Hiding in plain sight – why spam can be so hard to detect

Version imprimable, PDF et e-mail

By Dave Michmerhuizen – Research Scientist, Shawn Anderson – Engineer

On it's surface, filtering spam can seem easy. Just write a program that scans your incoming mail for the three A's – Bulova, Viagra and Nigeria. Have it delete anything it finds. Done!

Really, it's not so simple.

To show you what we mean, take a look at the following email that turned up in our spam traps recently.


It looks like it should be easy to detect, right?  The word “Viagra” is right there!

Except it turns out it isn't. The HTML code for this is a huge mess of column-wise tables, completely hiding all of the words you see on the screen.


All of the text in the spam is similarly disguised, and all of the text is wrapped in links to a fake Canadian Pharmacy site.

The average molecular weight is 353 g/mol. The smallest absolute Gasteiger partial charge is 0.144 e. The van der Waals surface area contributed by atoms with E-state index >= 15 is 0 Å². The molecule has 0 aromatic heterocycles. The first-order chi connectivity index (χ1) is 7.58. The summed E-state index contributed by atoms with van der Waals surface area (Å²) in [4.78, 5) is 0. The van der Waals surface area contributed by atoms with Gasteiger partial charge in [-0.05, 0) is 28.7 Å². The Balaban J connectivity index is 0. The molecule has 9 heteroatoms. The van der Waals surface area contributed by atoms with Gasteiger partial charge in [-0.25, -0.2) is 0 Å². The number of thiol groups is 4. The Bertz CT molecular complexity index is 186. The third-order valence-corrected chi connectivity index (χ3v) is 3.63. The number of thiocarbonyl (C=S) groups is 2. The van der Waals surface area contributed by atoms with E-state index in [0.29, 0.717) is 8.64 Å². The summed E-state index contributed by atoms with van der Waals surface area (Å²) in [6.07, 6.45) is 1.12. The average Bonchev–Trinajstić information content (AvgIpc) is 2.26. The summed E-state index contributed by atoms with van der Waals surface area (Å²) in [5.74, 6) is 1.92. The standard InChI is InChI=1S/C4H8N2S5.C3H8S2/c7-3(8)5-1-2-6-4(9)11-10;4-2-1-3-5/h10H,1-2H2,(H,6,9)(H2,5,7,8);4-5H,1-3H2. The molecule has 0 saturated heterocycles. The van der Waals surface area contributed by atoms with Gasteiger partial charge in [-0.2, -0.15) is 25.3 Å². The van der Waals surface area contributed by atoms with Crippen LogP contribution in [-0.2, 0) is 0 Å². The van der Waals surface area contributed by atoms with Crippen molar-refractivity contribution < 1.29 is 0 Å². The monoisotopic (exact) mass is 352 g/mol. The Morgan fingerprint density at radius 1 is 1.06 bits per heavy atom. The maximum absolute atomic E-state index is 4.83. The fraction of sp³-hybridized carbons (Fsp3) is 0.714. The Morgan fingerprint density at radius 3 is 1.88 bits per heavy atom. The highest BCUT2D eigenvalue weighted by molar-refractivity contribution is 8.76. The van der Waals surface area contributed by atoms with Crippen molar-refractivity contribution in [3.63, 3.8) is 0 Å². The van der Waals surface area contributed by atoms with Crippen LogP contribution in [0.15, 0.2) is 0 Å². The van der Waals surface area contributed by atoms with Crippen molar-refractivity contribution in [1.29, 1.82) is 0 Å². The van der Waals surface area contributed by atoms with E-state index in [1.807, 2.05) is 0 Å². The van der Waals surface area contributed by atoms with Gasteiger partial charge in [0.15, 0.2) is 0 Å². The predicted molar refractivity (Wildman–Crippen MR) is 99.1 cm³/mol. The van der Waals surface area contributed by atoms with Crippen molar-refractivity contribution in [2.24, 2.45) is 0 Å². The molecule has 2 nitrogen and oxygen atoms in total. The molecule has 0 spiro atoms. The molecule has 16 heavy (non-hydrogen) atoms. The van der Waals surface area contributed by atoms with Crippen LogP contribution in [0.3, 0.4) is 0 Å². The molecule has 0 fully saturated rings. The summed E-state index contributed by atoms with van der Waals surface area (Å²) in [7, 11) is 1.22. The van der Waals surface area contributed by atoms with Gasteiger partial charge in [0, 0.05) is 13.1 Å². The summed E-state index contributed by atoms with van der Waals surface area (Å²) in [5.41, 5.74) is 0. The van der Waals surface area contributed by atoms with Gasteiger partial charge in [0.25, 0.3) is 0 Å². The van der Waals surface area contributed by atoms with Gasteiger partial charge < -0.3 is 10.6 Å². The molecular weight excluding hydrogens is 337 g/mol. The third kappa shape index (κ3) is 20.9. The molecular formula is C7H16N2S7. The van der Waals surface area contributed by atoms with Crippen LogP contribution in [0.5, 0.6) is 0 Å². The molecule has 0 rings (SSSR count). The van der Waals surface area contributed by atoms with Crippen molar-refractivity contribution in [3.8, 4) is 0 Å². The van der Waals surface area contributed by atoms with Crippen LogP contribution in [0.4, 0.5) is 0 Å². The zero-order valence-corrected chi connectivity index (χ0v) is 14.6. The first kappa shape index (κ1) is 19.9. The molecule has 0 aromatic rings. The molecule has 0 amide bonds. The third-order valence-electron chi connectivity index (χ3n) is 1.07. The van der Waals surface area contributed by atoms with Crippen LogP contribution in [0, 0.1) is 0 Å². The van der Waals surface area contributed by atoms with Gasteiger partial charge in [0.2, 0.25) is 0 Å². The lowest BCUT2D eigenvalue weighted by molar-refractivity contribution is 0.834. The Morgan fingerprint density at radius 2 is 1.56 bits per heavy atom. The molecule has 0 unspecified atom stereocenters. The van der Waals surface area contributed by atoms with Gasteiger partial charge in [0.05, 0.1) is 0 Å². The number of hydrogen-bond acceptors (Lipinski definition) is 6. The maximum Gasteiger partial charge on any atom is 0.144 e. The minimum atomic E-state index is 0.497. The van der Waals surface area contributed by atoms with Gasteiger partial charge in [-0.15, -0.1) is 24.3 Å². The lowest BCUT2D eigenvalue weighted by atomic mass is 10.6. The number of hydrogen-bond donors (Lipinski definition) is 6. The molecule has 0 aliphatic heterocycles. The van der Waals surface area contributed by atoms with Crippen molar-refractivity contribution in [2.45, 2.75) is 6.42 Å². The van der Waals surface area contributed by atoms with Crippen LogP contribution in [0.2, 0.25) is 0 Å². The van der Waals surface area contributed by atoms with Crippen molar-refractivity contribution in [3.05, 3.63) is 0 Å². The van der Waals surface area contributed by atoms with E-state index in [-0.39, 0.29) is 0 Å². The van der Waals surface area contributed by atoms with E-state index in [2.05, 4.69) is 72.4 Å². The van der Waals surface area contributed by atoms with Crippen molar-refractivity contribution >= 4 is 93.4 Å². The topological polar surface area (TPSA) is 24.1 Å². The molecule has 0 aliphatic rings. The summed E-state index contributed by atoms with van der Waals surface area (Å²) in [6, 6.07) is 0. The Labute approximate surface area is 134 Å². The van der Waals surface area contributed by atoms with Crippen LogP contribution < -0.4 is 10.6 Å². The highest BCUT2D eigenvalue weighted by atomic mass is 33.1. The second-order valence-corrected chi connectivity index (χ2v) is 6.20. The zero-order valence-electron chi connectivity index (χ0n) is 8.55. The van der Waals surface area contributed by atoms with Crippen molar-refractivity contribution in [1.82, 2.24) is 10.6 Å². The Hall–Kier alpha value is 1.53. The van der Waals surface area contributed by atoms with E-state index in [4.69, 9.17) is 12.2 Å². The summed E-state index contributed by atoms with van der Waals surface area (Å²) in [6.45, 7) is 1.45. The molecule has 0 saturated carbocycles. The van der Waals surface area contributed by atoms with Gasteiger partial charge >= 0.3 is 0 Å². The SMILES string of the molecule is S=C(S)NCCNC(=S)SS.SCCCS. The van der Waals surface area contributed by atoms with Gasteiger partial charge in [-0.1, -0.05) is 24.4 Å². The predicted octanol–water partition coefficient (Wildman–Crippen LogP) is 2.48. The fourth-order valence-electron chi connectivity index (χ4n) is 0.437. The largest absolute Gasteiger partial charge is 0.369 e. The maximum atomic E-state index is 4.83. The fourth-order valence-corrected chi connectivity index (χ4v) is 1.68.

Rogue pharmacy spammers can be very creative when it comes to hiding the text of their messages, and deliberate misspellings are very common.  Often we see the word Viagra in a message as V1agra or Vaigra or even [email protected] Over the years we've seen other creative attempts to hide message content with everything from color and font formatting to using look-alike unicode characters to specially generated OCR-defeating images.

The war between spammers and anti-spammers is never really over. It's always transitioning, and we're always watching.

Barracuda Networks customers using the Barracuda Spam & Virus Firewall are protected from these emails.



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